I imagine that sound quality will be high priority for your use case. Although both are packaged nicely and are tempting to put into an audio rack, neither the Apple Mac mini nor Roon Nucleus were designed to function as a high-performance digital audio transport for a USB connected DAC. These devices are not audio components.
Roon Labs has published a guide on how to get the best sound quality from their platform. Here’s a link: https://help.roonlabs.com/portal/en/kb/articles/sound-quality. I highly recommend spending some time digesting what’s there, but the short version is that, for zones where sound quality is important, you don’t want to connect a DAC to a device that is functioning as the Core or a Control.
Each Roon subscription can have, at most, one active Core. Core is sort-of like the mainframe of your Roon system, and popular solutions include Nucleus (runs Roon OS), ROCK (DIY for Roon OS on an Intel NUC), and running Roon Server on any reasonably modern desktop PC or Mac (Windows 10, macOS, Linux)
If you already have a suitable computer with a wired network connection (eg., in your office or home theater), I’d suggest starting with that to run Core. You can always upgrade to a dedicated solution if needed. (When deployed properly, there’s no difference in sound quality among Core solutions.) Just go to Roon’s Downloads section, scroll down to “Roon Server” and install the suitable version for your computer. Roon Server just runs in the background, after you login to your computer, so you’ll hardly know it’s there.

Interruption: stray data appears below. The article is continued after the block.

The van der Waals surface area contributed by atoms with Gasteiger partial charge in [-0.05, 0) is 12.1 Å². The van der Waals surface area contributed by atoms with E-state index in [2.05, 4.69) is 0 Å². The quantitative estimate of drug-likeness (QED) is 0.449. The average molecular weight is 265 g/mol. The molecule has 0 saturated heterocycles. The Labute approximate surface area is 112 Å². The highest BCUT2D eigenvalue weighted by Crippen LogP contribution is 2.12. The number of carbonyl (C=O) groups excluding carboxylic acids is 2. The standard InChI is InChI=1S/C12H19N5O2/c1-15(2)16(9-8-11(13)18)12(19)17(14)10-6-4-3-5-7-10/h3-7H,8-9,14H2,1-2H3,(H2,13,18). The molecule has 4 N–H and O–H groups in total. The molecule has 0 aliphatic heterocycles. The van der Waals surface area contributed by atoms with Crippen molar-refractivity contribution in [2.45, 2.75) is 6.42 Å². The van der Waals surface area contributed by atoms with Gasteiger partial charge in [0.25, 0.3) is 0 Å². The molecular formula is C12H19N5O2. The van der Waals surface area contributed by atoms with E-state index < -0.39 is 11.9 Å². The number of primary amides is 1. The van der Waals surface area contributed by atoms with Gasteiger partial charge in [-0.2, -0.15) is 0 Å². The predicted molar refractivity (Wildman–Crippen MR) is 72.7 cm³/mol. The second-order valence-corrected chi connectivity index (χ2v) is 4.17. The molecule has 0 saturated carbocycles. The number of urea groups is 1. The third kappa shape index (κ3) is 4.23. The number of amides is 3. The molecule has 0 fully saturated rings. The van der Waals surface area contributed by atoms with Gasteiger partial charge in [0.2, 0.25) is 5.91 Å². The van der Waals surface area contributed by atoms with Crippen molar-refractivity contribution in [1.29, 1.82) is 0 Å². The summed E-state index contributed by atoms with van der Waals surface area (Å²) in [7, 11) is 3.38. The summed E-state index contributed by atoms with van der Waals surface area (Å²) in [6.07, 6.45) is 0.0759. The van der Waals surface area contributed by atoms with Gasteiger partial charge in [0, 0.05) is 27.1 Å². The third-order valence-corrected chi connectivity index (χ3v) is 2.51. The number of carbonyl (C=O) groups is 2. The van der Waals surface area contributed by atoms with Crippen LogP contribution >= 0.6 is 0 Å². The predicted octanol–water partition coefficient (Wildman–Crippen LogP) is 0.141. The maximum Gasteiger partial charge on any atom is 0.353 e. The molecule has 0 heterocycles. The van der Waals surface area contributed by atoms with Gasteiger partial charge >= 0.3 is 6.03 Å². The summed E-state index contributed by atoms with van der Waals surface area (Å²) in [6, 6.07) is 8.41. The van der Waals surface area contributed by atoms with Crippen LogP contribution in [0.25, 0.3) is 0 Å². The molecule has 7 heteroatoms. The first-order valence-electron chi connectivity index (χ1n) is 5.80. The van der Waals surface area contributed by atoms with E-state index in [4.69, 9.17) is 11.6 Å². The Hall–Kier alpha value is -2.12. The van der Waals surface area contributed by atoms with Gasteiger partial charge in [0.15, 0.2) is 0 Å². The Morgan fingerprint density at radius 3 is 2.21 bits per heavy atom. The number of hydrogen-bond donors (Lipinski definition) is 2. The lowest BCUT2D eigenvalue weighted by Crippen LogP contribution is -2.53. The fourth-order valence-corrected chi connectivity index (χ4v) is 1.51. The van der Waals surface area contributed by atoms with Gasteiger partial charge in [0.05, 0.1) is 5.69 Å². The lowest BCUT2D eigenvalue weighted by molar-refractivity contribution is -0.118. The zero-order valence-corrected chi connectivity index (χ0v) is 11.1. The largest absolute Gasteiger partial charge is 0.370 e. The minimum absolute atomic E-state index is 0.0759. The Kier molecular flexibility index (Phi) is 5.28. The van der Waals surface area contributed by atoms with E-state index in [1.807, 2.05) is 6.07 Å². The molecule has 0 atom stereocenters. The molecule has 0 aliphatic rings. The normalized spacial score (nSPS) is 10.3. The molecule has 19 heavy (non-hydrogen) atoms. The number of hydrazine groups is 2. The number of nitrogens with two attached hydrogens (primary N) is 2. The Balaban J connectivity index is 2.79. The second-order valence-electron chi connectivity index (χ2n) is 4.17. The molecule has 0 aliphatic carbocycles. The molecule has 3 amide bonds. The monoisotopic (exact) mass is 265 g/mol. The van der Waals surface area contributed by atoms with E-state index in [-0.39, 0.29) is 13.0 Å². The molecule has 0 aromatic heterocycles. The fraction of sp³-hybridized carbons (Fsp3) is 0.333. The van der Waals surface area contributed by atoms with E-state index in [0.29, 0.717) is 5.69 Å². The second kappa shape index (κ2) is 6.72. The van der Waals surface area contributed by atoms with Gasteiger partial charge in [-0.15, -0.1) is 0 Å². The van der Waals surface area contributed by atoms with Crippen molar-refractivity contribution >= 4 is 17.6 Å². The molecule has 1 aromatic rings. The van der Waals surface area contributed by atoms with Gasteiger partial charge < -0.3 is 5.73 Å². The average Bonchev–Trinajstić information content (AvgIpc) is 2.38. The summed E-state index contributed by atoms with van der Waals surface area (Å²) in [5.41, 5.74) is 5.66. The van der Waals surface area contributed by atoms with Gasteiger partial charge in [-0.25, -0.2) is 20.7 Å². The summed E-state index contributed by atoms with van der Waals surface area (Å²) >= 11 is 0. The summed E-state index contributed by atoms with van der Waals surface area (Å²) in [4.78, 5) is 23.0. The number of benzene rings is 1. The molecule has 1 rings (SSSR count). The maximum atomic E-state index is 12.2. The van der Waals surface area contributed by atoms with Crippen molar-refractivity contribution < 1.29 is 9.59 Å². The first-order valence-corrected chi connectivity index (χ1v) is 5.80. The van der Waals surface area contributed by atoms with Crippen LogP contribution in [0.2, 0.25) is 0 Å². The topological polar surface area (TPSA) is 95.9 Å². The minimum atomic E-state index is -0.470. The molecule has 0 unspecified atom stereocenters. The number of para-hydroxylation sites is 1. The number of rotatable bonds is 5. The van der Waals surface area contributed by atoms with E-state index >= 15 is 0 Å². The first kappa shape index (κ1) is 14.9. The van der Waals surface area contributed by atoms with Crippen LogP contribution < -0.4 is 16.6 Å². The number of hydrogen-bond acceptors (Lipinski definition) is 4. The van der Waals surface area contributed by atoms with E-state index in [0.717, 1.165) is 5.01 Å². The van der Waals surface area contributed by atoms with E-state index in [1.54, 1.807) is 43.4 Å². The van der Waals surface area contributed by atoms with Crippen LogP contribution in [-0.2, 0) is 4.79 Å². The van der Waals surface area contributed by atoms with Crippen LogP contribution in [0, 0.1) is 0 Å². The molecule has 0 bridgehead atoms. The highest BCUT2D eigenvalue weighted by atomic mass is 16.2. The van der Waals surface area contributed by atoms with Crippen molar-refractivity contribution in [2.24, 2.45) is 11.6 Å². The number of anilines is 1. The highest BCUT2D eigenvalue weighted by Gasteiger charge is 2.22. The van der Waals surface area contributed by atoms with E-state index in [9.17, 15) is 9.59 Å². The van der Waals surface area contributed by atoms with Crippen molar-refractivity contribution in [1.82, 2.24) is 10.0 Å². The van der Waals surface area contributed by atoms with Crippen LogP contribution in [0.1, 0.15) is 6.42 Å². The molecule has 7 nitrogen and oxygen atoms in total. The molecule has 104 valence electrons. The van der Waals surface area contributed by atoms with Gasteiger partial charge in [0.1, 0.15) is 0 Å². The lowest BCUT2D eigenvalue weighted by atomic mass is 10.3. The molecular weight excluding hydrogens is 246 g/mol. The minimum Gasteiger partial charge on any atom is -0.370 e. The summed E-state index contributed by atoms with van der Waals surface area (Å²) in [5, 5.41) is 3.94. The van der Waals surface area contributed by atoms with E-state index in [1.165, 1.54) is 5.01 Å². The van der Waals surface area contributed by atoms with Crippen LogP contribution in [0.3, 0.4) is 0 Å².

The computer running Core works best when it has a wired connection to your home network and is located as far as possible from your audio system and other gear that you are evaluating for review.
To get the music to your audio system, you’ll need a dedicated Output device. I call these things “Network Audio Transports”. Sort-of like the old CD Transports from the previous century, but instead of reading music from a shiny silver disc, they read it from your home network. These are Ethernet in, Digital Audio out.
Popular solutions for network audio transports include the SOtM sMS-200 and Sonore microRendu. Both start at around $500 or so, depending on power options. These things are super quiet and will feed the DAC with a clean USB signal with minimal leakage current and other nasties.
Of course, you could go with Nucleus for your Core solution and an sMS-200 + USB DAC for your Output. If you do, again, I’d put the Nucleus in the closet next to your router or other networking gear. Have a cable pulled from there to your listening room where the sMS-200 is located.
Hoping this helps. Looking forward to reading/watching your reviews.